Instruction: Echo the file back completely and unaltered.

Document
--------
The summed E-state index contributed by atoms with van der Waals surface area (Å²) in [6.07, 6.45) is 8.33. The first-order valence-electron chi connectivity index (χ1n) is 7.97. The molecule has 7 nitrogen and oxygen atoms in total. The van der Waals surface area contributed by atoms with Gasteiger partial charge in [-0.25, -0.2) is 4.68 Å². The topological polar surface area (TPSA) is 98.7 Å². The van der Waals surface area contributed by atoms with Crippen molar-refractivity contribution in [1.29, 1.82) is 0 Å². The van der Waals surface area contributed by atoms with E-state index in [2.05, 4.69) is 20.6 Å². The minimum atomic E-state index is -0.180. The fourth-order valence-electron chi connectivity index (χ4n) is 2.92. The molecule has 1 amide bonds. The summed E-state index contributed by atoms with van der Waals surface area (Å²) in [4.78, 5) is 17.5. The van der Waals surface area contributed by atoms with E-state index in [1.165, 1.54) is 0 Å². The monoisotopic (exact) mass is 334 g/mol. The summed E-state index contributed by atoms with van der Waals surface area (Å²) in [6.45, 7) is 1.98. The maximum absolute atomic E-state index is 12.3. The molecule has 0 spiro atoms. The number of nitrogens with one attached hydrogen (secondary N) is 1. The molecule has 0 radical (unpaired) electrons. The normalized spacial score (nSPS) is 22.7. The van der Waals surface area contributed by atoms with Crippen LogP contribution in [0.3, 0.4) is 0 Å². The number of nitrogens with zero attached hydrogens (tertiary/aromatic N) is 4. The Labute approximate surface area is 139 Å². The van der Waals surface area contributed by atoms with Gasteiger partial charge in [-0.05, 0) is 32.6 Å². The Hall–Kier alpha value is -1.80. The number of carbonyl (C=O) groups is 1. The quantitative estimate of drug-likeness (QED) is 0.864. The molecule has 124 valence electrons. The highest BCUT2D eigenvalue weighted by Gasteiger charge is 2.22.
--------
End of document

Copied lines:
The summed E-state index contributed by atoms with van der Waals surface area (Å²) in [6.07, 6.45) is 8.33. The first-order valence-electron chi connectivity index (χ1n) is 7.97. The molecule has 7 nitrogen and oxygen atoms in total. The van der Waals surface area contributed by atoms with Gasteiger partial charge in [-0.25, -0.2) is 4.68 Å². The topological polar surface area (TPSA) is 98.7 Å². The van der Waals surface area contributed by atoms with Crippen molar-refractivity contribution in [1.29, 1.82) is 0 Å². The van der Waals surface area contributed by atoms with E-state index in [2.05, 4.69) is 20.6 Å². The minimum atomic E-state index is -0.180. The fourth-order valence-electron chi connectivity index (χ4n) is 2.92. The molecule has 1 amide bonds. The summed E-state index contributed by atoms with van der Waals surface area (Å²) in [4.78, 5) is 17.5. The van der Waals surface area contributed by atoms with E-state index in [1.165, 1.54) is 0 Å². The monoisotopic (exact) mass is 334 g/mol. The summed E-state index contributed by atoms with van der Waals surface area (Å²) in [6.45, 7) is 1.98. The maximum absolute atomic E-state index is 12.3. The molecule has 0 spiro atoms. The number of nitrogens with one attached hydrogen (secondary N) is 1. The molecule has 0 radical (unpaired) electrons. The normalized spacial score (nSPS) is 22.7. The van der Waals surface area contributed by atoms with Crippen LogP contribution in [0.3, 0.4) is 0 Å². The number of nitrogens with zero attached hydrogens (tertiary/aromatic N) is 4. The Labute approximate surface area is 139 Å². The van der Waals surface area contributed by atoms with Gasteiger partial charge in [-0.05, 0) is 32.6 Å². The Hall–Kier alpha value is -1.80. The number of carbonyl (C=O) groups is 1. The quantitative estimate of drug-likeness (QED) is 0.864. The molecule has 124 valence electrons. The highest BCUT2D eigenvalue weighted by Gasteiger charge is 2.22.